Information about Asia and the Pacific Asia y el Pacífico
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Vietnam: Selected Issues

International Monetary Fund
Published Date:
July 1999
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Information about Asia and the Pacific Asia y el Pacífico
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III. Banking reform1

1. After a period of rapid expansion in the mid-1990s, Vietnam’s banking sector has come under mounting pressure from the slowdown in growth and the deteriorating financial condition of the state enterprise sector in the past two years. In response, the authorities have taken a number of measures, including with the assistance from the World Bank and the Fund, to facilitate the necessary restructuring, and have started developing a comprehensive strategy for banking reform. This chapter first provides a background on recent monetary and banking developments, and discusses the nature of the problems facing the Vietnamese banks—which is relatively well understood—and the scope of the problems—which has yet to be fully assessed. The chapter then reviews the authorities’ reform initiatives since 1998, and concludes with an outline of an approach to banking reform that builds on these initiatives.

A. Economic Setting

2. Monetary and banking developments in 1998 reflected the difficult tasks facing the policy makers—containing inflation, maintaining currency stability, salvaging the joint-stock banks (JSBs), and cushioning the economy—especially the state enterprise sector—hit hard by the regional crisis that sharply slowed the growth in output, exports, and foreign direct investment inflows. Given the small number of monetary instruments available, conflicting policy objectives, and a deteriorating macroeconomic outlook, measures undertaken were not always coherent. In particular, credit policy was too accommodative, with considerable expansion in credit to the SOEs in the second half of the year pushing up inflation and potentially aggravating the financial condition of banks and enterprises.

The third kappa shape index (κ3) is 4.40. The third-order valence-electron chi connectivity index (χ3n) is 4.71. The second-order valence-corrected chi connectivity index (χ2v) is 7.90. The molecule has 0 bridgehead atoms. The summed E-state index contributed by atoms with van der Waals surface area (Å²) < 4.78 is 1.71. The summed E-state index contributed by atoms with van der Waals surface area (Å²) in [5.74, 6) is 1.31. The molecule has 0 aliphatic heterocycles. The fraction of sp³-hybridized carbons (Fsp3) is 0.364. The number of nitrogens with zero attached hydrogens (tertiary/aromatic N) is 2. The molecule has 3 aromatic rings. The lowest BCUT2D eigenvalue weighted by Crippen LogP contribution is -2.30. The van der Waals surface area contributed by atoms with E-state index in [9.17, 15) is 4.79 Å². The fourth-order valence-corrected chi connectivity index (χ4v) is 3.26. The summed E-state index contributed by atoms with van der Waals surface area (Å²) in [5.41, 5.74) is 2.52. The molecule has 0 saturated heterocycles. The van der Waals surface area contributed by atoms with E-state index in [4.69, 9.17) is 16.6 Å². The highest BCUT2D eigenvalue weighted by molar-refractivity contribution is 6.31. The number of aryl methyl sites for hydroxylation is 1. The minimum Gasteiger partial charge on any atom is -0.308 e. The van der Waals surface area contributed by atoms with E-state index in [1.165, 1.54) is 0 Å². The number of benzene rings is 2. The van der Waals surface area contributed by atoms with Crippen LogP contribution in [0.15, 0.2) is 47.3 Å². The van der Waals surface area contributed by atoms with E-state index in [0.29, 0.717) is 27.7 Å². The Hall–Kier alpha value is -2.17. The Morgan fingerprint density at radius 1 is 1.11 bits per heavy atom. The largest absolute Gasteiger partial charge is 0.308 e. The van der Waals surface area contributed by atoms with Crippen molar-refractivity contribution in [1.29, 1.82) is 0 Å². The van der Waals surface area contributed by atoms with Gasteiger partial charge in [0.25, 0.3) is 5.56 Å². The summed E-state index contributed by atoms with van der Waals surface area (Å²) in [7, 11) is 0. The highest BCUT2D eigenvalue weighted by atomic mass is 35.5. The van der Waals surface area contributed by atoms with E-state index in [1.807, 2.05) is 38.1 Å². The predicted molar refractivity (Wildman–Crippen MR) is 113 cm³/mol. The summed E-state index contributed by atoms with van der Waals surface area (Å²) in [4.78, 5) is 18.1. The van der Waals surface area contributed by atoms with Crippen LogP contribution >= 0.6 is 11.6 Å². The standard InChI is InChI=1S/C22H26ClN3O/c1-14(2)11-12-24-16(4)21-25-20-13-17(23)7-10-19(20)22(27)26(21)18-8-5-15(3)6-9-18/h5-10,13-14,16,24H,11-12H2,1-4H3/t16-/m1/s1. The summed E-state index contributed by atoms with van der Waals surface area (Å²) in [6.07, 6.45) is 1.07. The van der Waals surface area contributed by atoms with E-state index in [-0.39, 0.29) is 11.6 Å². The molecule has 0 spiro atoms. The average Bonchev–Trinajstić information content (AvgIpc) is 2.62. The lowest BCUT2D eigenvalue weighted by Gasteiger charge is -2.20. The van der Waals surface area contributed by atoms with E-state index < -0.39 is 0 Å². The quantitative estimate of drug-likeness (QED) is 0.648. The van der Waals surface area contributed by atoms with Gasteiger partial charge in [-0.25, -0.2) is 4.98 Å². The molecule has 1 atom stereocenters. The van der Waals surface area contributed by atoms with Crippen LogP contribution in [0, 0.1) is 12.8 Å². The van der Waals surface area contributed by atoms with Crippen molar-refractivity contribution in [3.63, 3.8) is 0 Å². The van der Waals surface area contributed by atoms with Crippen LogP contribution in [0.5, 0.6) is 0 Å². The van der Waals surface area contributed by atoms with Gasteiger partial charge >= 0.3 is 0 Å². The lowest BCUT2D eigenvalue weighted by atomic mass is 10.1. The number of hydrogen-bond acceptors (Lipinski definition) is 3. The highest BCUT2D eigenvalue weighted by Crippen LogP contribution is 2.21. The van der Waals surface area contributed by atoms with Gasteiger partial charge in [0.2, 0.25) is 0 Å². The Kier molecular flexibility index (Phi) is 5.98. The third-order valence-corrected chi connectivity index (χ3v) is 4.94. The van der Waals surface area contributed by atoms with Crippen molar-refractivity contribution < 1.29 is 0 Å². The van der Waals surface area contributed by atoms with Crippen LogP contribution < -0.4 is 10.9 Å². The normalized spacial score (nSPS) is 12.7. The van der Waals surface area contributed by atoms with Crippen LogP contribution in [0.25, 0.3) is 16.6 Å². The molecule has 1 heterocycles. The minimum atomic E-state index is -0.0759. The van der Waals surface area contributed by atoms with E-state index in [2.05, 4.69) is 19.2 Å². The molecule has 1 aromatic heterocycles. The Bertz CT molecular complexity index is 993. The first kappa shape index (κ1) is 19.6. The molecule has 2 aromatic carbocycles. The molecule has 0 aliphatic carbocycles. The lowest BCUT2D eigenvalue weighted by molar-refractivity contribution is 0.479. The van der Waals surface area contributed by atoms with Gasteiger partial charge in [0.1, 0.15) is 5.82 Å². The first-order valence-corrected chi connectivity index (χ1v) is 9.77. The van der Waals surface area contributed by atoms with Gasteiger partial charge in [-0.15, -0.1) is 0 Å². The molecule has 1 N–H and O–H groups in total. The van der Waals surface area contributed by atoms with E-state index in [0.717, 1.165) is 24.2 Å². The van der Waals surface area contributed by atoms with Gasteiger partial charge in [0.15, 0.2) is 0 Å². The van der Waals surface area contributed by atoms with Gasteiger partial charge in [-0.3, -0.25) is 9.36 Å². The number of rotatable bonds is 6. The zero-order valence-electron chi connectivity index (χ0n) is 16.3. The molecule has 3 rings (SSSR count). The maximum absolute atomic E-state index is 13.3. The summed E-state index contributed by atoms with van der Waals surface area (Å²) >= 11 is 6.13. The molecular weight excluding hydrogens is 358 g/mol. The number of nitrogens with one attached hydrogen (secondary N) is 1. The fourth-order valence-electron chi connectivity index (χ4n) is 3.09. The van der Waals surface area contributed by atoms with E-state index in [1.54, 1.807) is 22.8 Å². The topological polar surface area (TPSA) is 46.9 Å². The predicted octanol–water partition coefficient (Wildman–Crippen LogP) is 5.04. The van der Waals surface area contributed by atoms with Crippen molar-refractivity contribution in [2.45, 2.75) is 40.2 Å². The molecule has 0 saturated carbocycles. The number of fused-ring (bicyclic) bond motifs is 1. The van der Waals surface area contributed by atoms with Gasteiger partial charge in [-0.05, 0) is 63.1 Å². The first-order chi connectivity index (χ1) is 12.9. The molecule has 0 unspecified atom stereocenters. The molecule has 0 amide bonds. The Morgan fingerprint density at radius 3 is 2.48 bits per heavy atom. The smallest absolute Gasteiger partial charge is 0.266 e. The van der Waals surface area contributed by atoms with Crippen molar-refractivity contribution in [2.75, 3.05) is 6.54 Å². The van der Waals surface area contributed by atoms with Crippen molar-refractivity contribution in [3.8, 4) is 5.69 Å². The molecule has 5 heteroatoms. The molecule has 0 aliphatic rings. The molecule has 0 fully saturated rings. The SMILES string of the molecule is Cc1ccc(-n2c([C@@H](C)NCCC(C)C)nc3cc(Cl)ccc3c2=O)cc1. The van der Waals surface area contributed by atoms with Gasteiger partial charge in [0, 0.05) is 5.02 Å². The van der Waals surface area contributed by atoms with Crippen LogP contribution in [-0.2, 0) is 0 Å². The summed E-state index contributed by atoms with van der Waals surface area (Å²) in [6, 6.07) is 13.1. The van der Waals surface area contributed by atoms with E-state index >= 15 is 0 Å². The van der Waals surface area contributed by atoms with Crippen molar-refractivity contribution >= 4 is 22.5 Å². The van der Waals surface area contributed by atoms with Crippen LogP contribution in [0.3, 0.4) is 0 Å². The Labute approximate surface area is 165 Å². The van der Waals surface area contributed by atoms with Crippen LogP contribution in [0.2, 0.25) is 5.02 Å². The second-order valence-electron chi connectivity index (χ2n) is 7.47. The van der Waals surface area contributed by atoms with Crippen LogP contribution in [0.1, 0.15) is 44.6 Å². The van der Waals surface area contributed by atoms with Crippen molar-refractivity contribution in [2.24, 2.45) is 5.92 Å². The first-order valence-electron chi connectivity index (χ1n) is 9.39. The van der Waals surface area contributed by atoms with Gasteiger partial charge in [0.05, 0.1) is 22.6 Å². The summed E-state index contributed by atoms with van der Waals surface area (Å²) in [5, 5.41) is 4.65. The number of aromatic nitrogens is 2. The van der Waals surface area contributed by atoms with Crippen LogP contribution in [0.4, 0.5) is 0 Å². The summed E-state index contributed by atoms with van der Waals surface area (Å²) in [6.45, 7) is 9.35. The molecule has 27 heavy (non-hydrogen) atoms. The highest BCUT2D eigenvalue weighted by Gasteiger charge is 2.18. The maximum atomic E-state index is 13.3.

3. Despite considerable slowdown in real GDP growth in 1998 (estimated at 3½ percent by the staff), growth of broad money reached 24 percent at end-1998, almost the same as in 1997, when GDP grew much faster (8¼ percent) (Appendix Table 21). Rapid expansion in credit to state-owned enterprises was a major contributing factor, accounting for 40 percent of broad money growth during 1998. Credit to SOEs began to accelerate noticeably in the third quarter, reaching 22 percent at end-1998, compared with an average of 15 percent in 1995–97. This expansion came at the expense of credit to nonstate-owned enterprises, which rose by just 2 percent in real terms and accounted for only a third of the increase in total credit during 1998, compared with two-thirds in 1995-97. The other major contributing factor was the increase in net foreign assets, resulting from an inflow of foreign currencies into the banking system (partly related to higher private transfers from abroad), and a reduction in foreign liabilities (discussed below). Reflecting slower income growth and expectations of exchange rate depreciation, the growth of dong deposits decelerated sharply in 1998 (to 22 percent from 38 percent a year ago), while the growth of foreign currency deposits remained strong (36 percent), even after accounting for exchange rate valuation effects (Appendix Table 22).

4. Rapid monetary expansion had two main macroeconomic effects in 1998. First, credit growth and inflation were highly correlated: changes in credit growth has tended to lead to changes in inflation within 1-2 months (Figure III. 1). Faster credit growth in the second half of 1998 thus continued to push up inflation in early 1999.

Figure III.1.Growth of Credit and Inflation, 1996-99 1/

Three-month percentage changes

1/ Credit data for January-March 1999 are staff estimates.

5. Second, credit growth and industrial production were also highly correlated in 1998 (Figure III.2). However, due to the slowdown in domestic consumption, sales of SOEs have stagnated, and much of the growth in credit effectively financed the accumulation of inventories (estimated by the staff to have contributed 4½ percentage points to the real growth rate of GDP). More importantly, credit expansion failed to stimulate the GDP growth, as output in agriculture and services decelerated sharply in the second half of 1998.